There have been books covering British artillery in WWII, but this one really stands out. This new book is a deeply researched volume that includes many illustrations and supplements – Highly Recommended.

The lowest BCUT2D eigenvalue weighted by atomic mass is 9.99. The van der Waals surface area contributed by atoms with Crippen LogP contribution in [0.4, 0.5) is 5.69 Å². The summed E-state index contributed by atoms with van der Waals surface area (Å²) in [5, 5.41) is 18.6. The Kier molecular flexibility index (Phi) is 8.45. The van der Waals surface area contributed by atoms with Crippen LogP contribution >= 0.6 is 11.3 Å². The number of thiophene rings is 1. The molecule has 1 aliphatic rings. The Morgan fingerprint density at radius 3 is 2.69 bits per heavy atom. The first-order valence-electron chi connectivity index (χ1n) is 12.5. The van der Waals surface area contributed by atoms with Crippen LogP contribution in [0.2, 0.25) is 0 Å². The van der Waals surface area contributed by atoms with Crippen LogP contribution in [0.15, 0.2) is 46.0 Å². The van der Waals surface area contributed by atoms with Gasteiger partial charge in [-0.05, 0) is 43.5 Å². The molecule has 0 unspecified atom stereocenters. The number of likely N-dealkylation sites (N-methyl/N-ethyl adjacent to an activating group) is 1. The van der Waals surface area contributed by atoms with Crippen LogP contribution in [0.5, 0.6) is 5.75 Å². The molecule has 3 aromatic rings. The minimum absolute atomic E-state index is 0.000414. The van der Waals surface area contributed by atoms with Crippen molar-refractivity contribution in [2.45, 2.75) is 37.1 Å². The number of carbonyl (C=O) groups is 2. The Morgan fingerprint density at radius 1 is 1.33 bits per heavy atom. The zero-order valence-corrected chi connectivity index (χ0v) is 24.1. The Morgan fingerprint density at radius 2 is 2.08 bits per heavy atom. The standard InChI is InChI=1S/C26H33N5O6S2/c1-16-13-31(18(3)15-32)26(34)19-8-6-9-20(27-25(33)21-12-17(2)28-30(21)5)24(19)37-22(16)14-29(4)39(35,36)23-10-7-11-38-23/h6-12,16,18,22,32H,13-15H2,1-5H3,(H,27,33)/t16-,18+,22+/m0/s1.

NAME: Gunfire!, British Artillery in World War II FILE: R2666 AUTHOR: Stig H Moberg PUBLISHER: Pen & Sword, frontline books BINDING: hard back PAGES: 448 PRICE: £40.00 GENRE: Non Fiction SUBJECT: WWII, World War Two, Second World War, World War 2, artillery, guns, gunners, towed field artillery, self-propelled artillery, assault guns, heavy artillery, mountain guns, howitzers ISBN: 1-47389-560-X IMAGE: B2666.jpg BUYNOW: http://tinyurl.com/y8qgb7a9 LINKS: DESCRIPTION: There have been books covering British artillery in WWII, but this one really stands out. This new book is a deeply researched volume that includes many illustrations and supplements – Highly Recommended. This is the most comprehensive and complete account of British artillery in WWII, its men, its equipment, its innovation, its deployment, its theatres of war, and its challenges. There is an abundance of illustration and it is of the finest quality, including full colour maps, spread through the body of the book. The Second World War saw many important changes in artillery. Until that point, there had been remarkably little change in the employment of artillery since its introduction in the Middle Ages. Certainly there had been technical advances in ammunition, the production of gun barrels, the sighting systems and the breech mechanisms. Rifling had been introduced, muzzle loaders replaced by breech loaders, and major advances in the casting and forging of barrels, and in the metallurgy. However, siege weapons were still cumbersome monsters and field artillery was still dependent on horses and deployed in much the same way. True, balloons had been employed for more than fifty years to provide spotting for artillery, aircraft had been used for improved reconnaissance for thirty years and the field telephone and radio transmitter had improve control and communications. It is also true that the German and Soviet Armies were still heavily dependent on horses to move their artillery, but WWII saw many advances in a very short time. Britain had a small standing army and, although politicians had neglected the military generally since 1918, the artillery had fared reasonably well. The British had been able to mechanize its artillery and the Universal Carrier, or Bren gun Carrier, was available in some numbers to tow field pieces. It was essentially an open topped light tank that could be used as an artillery tractor, personnel carrier, and reconnaissance vehicle. For the larger guns and for higher speed, there was a selection of motor vehicles from militarized trucks to heavy tractors and limbers. The QF gun that had performed well during WWI was sill in use, but there were many new guns including the famous 25 pounder. Curiously, the British failed to use their excellent 3.7in anti-aircraft gun as an anti-tank gun as the Germans had with their very similar 88mm anti-aircraft gun which became famous as a tank killer. As the war progressed, the British introduced self-propelled guns and specialist tanks to augment the traditional towed field guns, greatly expanded the number of anti-aircraft guns and employed mules to carry broken down artillery pieces through the jungles of Burma. The author has covered all of these aspects, but also looked at development, construction and tactics, the men and the resources that made British artillery a battle winning weapon of WWII.